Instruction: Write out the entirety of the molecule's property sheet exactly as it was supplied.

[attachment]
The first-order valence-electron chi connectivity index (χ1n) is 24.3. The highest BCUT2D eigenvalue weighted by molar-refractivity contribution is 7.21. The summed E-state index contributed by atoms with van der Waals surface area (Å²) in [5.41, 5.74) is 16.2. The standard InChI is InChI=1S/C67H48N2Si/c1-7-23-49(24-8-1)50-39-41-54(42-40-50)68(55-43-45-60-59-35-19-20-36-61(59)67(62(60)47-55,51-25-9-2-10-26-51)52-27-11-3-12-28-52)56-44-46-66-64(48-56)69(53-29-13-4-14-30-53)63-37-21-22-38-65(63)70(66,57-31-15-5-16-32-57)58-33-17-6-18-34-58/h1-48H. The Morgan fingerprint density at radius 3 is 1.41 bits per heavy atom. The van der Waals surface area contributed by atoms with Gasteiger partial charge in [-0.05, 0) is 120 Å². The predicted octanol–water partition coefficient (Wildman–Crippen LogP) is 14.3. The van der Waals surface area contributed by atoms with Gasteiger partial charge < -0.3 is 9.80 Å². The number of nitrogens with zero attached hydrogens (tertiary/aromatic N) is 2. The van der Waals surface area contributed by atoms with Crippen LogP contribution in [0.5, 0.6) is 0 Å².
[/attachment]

The first-order valence-electron chi connectivity index (χ1n) is 24.3. The highest BCUT2D eigenvalue weighted by molar-refractivity contribution is 7.21. The summed E-state index contributed by atoms with van der Waals surface area (Å²) in [5.41, 5.74) is 16.2. The standard InChI is InChI=1S/C67H48N2Si/c1-7-23-49(24-8-1)50-39-41-54(42-40-50)68(55-43-45-60-59-35-19-20-36-61(59)67(62(60)47-55,51-25-9-2-10-26-51)52-27-11-3-12-28-52)56-44-46-66-64(48-56)69(53-29-13-4-14-30-53)63-37-21-22-38-65(63)70(66,57-31-15-5-16-32-57)58-33-17-6-18-34-58/h1-48H. The Morgan fingerprint density at radius 3 is 1.41 bits per heavy atom. The van der Waals surface area contributed by atoms with Gasteiger partial charge in [-0.05, 0) is 120 Å². The predicted octanol–water partition coefficient (Wildman–Crippen LogP) is 14.3. The van der Waals surface area contributed by atoms with Gasteiger partial charge < -0.3 is 9.80 Å². The number of nitrogens with zero attached hydrogens (tertiary/aromatic N) is 2. The van der Waals surface area contributed by atoms with Crippen LogP contribution in [0.5, 0.6) is 0 Å².